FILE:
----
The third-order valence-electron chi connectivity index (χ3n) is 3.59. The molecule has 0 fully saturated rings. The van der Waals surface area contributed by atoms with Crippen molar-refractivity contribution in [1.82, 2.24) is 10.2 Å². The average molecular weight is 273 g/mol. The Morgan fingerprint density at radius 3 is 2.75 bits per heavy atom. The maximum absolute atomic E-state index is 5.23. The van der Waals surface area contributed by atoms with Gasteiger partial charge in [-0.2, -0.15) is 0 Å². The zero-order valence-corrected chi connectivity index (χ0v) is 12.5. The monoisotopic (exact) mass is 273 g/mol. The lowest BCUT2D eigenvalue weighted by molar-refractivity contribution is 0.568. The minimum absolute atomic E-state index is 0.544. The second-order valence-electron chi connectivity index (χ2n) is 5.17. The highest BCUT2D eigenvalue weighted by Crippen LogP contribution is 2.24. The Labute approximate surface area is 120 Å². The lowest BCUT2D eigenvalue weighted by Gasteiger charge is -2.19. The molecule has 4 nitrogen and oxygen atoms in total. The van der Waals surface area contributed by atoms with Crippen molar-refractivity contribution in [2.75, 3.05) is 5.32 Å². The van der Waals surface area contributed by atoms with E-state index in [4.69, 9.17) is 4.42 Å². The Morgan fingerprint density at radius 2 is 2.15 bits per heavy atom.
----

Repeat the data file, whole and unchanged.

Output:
The third-order valence-electron chi connectivity index (χ3n) is 3.59. The molecule has 0 fully saturated rings. The van der Waals surface area contributed by atoms with Crippen molar-refractivity contribution in [1.82, 2.24) is 10.2 Å². The average molecular weight is 273 g/mol. The Morgan fingerprint density at radius 3 is 2.75 bits per heavy atom. The maximum absolute atomic E-state index is 5.23. The van der Waals surface area contributed by atoms with Gasteiger partial charge in [-0.2, -0.15) is 0 Å². The zero-order valence-corrected chi connectivity index (χ0v) is 12.5. The monoisotopic (exact) mass is 273 g/mol. The lowest BCUT2D eigenvalue weighted by molar-refractivity contribution is 0.568. The minimum absolute atomic E-state index is 0.544. The second-order valence-electron chi connectivity index (χ2n) is 5.17. The highest BCUT2D eigenvalue weighted by Crippen LogP contribution is 2.24. The Labute approximate surface area is 120 Å². The lowest BCUT2D eigenvalue weighted by Gasteiger charge is -2.19. The molecule has 4 nitrogen and oxygen atoms in total. The van der Waals surface area contributed by atoms with Crippen molar-refractivity contribution in [2.75, 3.05) is 5.32 Å². The van der Waals surface area contributed by atoms with E-state index in [4.69, 9.17) is 4.42 Å². The Morgan fingerprint density at radius 2 is 2.15 bits per heavy atom.